Dow crawls to new record: 16,945.9
NEW YORK — It doesn’t take much for the stock market to hit a new record these days.
After playing dead all day, the Dow orchestrated a last second bounce — of a mere 2.82 points — that left the index slightly closer to the 17,000 level.
Here are five things you need to know:
1. Another record for the Dow: The Dow Jones Industrial Average’s slight gain marks its fourth consecutive record close (at 16,945.92).The Nasdaq also finished with a narrow gain (0.04% higher), but the S&P 500 saw its five-day winning streak come to an end, finishing down 0.02%.
All in all, stocks barely budged on the day. Stocks were in the market equivalent of a straight jacket. The S&P 500 moved less than seven points between its high and low, the narrowest one-day swing since early March. The Dow traded in just a 49-point range.
A pause isn’t surprising given that Wall Street is in the midst of one of its hottest stretches of the current bull market. In fact, the S&P 500 had advanced in 13 of its prior 16 sessions, including on Monday when the S&P 500 and Dow inched higher to new records.
Market volatility, as measured by the VIX index, continues to trade at levels unseen in over seven years. Some see the apparent calm as a red flag that signals investors may be becoming complacent. And CNNMoney’s Fear & Greed Index, which looks at the VIX and six other gauges of market sentiment, is flashing signs of Extreme Greed.
2. Stocks in focus — eBay, RadioShack & Netflix: Shares of eBay fell almost 3% as investors fret over the departure of David Marcus, the head of its PayPal division, who is leaving for Facebook. The social media network, on the other hand, was up 4.6% today.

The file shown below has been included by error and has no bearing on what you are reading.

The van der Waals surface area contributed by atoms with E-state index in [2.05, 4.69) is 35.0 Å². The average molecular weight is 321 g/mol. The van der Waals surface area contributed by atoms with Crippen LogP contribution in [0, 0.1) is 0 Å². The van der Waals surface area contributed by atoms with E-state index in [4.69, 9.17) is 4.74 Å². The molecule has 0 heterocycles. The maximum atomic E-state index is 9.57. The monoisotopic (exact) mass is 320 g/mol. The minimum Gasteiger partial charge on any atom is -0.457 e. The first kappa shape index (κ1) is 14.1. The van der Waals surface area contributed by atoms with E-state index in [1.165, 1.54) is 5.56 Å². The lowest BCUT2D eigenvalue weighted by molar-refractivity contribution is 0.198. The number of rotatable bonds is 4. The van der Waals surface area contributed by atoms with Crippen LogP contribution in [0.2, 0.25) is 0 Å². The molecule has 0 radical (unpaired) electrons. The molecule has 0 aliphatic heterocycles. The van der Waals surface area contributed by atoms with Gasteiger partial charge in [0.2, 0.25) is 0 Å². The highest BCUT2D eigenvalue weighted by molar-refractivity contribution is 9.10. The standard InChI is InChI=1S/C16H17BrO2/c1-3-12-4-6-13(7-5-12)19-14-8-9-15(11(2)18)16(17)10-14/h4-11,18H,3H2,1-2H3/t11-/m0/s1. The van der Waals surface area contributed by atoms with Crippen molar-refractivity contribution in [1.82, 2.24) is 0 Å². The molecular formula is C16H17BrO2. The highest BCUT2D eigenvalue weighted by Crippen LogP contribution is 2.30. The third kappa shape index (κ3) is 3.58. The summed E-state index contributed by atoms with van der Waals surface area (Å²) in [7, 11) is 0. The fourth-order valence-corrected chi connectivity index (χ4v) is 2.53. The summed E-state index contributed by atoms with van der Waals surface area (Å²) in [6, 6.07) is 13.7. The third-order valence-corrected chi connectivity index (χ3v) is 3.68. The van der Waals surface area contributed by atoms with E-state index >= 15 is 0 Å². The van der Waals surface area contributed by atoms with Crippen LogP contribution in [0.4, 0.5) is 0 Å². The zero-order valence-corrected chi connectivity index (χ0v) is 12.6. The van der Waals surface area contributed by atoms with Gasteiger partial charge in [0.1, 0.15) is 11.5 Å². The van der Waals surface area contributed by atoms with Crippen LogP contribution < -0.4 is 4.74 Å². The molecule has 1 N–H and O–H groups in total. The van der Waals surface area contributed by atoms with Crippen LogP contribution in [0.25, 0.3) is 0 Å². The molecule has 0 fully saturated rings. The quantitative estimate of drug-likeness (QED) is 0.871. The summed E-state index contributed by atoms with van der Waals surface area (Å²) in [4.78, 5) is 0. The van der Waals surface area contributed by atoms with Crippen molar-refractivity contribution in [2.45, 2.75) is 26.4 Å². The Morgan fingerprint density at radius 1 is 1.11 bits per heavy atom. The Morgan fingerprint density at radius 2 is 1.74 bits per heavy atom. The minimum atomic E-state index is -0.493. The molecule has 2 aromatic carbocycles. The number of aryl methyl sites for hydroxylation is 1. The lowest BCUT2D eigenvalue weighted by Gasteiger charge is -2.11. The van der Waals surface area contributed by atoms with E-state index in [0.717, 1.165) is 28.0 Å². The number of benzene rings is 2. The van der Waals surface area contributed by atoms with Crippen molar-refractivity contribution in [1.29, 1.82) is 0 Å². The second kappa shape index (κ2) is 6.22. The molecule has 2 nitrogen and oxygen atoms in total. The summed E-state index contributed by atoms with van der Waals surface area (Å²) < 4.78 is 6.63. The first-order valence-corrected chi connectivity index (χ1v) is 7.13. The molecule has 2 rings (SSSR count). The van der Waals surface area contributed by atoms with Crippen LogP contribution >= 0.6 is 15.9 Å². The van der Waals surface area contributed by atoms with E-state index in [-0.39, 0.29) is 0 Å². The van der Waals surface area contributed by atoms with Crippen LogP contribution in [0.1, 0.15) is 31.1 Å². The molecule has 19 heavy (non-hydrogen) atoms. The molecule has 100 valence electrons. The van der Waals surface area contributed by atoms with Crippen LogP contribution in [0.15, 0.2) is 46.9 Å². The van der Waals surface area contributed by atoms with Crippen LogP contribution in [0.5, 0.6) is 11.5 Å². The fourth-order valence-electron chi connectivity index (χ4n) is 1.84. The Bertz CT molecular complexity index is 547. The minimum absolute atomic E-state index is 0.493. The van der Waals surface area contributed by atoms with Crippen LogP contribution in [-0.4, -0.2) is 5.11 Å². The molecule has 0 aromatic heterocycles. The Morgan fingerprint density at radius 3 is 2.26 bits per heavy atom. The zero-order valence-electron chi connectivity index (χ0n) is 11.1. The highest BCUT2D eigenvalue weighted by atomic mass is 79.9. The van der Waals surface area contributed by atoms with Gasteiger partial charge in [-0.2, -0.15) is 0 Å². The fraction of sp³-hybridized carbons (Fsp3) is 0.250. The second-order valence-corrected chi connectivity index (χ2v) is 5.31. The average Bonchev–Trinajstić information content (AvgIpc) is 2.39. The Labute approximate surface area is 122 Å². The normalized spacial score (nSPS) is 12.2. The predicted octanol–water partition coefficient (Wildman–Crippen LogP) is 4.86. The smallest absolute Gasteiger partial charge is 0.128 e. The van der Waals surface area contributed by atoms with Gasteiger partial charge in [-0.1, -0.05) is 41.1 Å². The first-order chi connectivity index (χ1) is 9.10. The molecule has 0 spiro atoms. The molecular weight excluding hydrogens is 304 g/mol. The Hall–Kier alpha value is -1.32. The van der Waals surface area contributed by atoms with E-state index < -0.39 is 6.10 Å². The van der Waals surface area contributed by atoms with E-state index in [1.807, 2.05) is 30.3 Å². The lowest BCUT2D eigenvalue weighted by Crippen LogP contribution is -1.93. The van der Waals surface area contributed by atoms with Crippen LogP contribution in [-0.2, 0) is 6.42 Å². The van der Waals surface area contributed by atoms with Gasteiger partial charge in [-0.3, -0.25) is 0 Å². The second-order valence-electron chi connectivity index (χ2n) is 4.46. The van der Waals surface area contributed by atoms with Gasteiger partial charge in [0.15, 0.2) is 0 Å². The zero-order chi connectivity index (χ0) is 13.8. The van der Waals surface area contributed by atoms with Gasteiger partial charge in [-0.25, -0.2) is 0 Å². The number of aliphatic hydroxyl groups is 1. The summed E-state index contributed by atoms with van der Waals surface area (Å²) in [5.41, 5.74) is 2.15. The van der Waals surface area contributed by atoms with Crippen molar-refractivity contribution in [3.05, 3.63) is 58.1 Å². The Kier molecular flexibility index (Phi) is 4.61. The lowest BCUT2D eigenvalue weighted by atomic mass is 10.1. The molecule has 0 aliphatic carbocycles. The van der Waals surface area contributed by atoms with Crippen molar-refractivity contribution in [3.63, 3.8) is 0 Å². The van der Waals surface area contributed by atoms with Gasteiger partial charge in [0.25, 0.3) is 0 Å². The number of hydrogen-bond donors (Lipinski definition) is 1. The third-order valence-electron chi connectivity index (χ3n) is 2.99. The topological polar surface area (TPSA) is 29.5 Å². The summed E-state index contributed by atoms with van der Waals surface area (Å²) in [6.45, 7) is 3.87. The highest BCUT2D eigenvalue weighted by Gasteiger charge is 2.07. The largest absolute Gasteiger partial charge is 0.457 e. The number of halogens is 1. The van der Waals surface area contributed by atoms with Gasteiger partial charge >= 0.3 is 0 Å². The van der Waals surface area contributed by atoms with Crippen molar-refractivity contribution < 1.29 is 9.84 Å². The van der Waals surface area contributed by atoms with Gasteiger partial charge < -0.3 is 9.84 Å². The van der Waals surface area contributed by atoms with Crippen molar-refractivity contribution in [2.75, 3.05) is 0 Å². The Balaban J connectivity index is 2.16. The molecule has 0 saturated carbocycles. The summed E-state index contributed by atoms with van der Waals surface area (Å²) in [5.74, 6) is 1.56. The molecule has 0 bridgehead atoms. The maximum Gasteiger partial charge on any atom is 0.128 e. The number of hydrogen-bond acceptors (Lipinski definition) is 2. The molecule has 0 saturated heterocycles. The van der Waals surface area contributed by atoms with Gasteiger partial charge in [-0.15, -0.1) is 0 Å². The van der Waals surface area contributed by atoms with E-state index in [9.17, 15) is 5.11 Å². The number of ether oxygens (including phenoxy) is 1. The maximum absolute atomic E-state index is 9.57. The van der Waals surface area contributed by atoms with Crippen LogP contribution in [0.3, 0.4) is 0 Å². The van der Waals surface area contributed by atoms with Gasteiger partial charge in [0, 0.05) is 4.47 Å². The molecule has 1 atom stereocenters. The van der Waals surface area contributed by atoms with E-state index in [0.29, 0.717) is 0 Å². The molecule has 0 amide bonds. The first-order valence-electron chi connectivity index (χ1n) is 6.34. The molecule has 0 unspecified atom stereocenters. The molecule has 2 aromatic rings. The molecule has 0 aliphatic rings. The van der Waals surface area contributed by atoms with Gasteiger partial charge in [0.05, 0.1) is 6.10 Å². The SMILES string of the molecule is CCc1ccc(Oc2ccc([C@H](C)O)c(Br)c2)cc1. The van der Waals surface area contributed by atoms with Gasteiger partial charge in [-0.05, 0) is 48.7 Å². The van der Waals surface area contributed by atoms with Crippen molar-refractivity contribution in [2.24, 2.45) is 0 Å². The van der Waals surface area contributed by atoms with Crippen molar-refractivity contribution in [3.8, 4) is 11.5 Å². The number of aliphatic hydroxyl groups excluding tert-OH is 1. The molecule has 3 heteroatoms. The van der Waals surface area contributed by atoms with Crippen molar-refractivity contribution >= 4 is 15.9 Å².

Elsewhere in tech, Amazon.com launched a new service this week that’s expected to go head-to-head with PayPal. It will allow customers to automatically pay recurring charges, such as phone bills, with their Amazon accounts. Amazon finished the day 1.5% higher.
“So PayPal CEO leaves and people automatically assume the worst?,” Stocktwits user Jules_tm wrote. “Let it soak in. $EBAY.”
RadioShack is struggling to find any signs of life and currently trades under $1.40 — almost penny stock territory. The company dropped about 10.3% after disclosing a loss and plunging same-store sales due to traffic declines and softness in its mobility business.
While RadioShack noted progress in its turnaround, the company warned it may need to raise more capital, slash costs or sell assets if current trends continue or worsen.
Investors guzzled down shares of Molson Coors, which soared 5% and was the best performer on the S&P 500 ahead of the start of the World Cup later this week.
“Something may be brewing at $TAP. Insider buying, unusual call activity and lately, strong volume,” said Stocktwits user gharo34.
Shares of Netflix climbed over 1% after the company reportedly buried the hatchet with Internet providers such as Verizon over slow streaming video.
3. More merger mania: The battle over the maker of Botox also continues to boil, with Allergan rejecting a sweetened buyout bid worth $53 billion from Valeant Pharmaceuticals and activist hedge fund investor Bill Ackman. Allergan shares were unchanged after once again concluding the offer “substantially undervalues” the company.
Chico’s spiked more than 7.5% after the Financial Times reported the women’s retailer has huddled with private-equity firms in recent weeks about a possible buyout.
4. Dividends still fashionable: Best Buy rallied 2.4% after hiking its dividend by 12% to 19 cents per share thanks to its stronger cash position. Last month, Best Buy blamed another drop in quarterly sales on a shortage of sexy new products emerging from Silicon Valley.
FedEx closed flat after the shipping giant hiked its dividend by 33% to 20 cents a share.
For the first time since 2008, MetLife is returning cash to shareholders via a stock buyback program. MetLife’s new repurchase plan is valued at about $1 billion. The stock ended slightly higher.
5. International movers: European markets closed mostly higher.
Asian markets ended mixed. Markets in China jumped while the Nikkei in Japan declined by nearly 1%.
By Matt Egan
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